Uric acid modulates vascular endothelial function through the down regulation of nitric oxide production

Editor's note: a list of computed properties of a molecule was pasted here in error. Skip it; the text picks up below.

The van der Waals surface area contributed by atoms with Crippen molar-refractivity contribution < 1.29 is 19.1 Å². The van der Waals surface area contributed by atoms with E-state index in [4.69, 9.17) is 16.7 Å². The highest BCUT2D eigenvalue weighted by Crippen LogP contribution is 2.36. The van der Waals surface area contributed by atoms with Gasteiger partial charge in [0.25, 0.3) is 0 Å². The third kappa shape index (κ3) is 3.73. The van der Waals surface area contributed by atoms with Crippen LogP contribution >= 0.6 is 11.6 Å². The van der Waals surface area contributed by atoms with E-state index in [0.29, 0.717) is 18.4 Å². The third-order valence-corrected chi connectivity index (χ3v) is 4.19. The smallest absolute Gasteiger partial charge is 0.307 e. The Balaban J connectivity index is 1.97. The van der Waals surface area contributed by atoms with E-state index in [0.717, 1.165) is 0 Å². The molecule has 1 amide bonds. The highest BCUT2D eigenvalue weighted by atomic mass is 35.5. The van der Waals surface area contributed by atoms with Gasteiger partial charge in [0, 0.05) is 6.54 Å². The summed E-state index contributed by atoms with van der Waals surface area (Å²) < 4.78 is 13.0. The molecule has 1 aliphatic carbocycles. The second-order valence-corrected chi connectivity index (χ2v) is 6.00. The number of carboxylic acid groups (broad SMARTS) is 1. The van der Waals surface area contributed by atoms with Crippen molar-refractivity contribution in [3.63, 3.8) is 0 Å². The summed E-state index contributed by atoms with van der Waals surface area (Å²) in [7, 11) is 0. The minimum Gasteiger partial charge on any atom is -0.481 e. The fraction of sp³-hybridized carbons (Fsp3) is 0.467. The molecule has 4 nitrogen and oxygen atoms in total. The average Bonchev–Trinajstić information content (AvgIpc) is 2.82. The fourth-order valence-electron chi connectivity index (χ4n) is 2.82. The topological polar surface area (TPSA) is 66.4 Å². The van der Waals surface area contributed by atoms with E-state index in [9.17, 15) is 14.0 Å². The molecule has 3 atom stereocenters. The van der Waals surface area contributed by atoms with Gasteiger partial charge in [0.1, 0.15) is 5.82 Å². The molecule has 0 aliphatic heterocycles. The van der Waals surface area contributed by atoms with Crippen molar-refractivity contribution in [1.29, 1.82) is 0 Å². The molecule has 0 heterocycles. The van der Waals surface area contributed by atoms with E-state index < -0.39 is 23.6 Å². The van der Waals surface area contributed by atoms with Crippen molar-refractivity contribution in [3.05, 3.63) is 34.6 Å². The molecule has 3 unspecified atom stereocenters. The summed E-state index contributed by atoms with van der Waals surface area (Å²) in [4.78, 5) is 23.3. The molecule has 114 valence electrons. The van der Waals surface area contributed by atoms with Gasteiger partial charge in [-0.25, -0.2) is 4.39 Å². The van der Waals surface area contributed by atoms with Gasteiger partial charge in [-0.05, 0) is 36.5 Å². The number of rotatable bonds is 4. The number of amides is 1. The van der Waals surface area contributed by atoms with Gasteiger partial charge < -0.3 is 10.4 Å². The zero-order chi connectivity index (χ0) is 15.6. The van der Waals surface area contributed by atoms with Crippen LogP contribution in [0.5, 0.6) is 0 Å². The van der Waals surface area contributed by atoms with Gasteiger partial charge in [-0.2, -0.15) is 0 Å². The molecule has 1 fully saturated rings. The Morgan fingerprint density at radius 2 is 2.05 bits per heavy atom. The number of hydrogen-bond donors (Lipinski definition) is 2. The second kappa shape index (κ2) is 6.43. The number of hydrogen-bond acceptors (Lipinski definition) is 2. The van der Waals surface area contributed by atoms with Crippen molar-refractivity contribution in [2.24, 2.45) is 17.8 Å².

Endothelial dysfunction characterized by decreased nitric oxide (NO) bioavailability is the first stage of coronary artery disease. It is known that one of the factors associated with an increased risk of coronary artery disease is a high plasma level of uric acid. However, causative associations between hyperuricaemia and cardiovascular risk have not been definitely proved. In this work, we tested the effect of uric acid on endothelial NO bioavailability. Electrochemical measurement of NO production in acetylcholine-stimulated human umbilical endothelial cells (HUVECs) revealed that uric acid markedly decreases NO release. This finding was confirmed by organ bath experiments on mouse aortic segments. Uric acid dose-dependently reduced endothelium-dependent vasorelaxation. To reveal the mechanism of decreasing NO bioavailability we tested the effect of uric acid on reactive oxygen species production by HUVECs, on arginase activity, and on acetylcholine-induced endothelial NO synthase phosphorylation. It was found that uric acid increases arginase activity and reduces endothelial NO synthase phosphorylation. Interestingly, uric acid significantly increased intracellular superoxide formation. In conclusion, uric acid decreases NO bioavailability by means of multiple mechanisms. This finding supports the idea of a causal association between hyperuricaemia and cardiovascular risk.